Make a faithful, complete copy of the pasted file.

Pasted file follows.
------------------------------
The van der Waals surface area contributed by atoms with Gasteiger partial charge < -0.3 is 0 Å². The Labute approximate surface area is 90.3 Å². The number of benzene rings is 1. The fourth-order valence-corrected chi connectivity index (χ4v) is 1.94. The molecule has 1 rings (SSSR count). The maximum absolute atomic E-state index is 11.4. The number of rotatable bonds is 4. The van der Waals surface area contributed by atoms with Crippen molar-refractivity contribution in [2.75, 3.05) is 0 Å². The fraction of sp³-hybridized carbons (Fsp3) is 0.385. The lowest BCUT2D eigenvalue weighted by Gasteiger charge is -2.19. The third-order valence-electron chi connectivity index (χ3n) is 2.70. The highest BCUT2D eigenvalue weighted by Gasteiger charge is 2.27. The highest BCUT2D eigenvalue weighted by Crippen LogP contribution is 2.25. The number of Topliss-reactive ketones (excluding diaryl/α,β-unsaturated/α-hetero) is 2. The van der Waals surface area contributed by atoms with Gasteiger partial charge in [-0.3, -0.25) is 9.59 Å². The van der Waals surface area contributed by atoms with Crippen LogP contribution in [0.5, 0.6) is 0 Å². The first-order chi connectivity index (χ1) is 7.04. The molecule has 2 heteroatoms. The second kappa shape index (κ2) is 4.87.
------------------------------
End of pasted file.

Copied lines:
The van der Waals surface area contributed by atoms with Gasteiger partial charge < -0.3 is 0 Å². The Labute approximate surface area is 90.3 Å². The number of benzene rings is 1. The fourth-order valence-corrected chi connectivity index (χ4v) is 1.94. The molecule has 1 rings (SSSR count). The maximum absolute atomic E-state index is 11.4. The number of rotatable bonds is 4. The van der Waals surface area contributed by atoms with Crippen molar-refractivity contribution in [2.75, 3.05) is 0 Å². The fraction of sp³-hybridized carbons (Fsp3) is 0.385. The lowest BCUT2D eigenvalue weighted by Gasteiger charge is -2.19. The third-order valence-electron chi connectivity index (χ3n) is 2.70. The highest BCUT2D eigenvalue weighted by Gasteiger charge is 2.27. The highest BCUT2D eigenvalue weighted by Crippen LogP contribution is 2.25. The number of Topliss-reactive ketones (excluding diaryl/α,β-unsaturated/α-hetero) is 2. The van der Waals surface area contributed by atoms with Gasteiger partial charge in [-0.3, -0.25) is 9.59 Å². The van der Waals surface area contributed by atoms with Crippen LogP contribution in [0.5, 0.6) is 0 Å². The first-order chi connectivity index (χ1) is 7.04. The molecule has 2 heteroatoms. The second kappa shape index (κ2) is 4.87.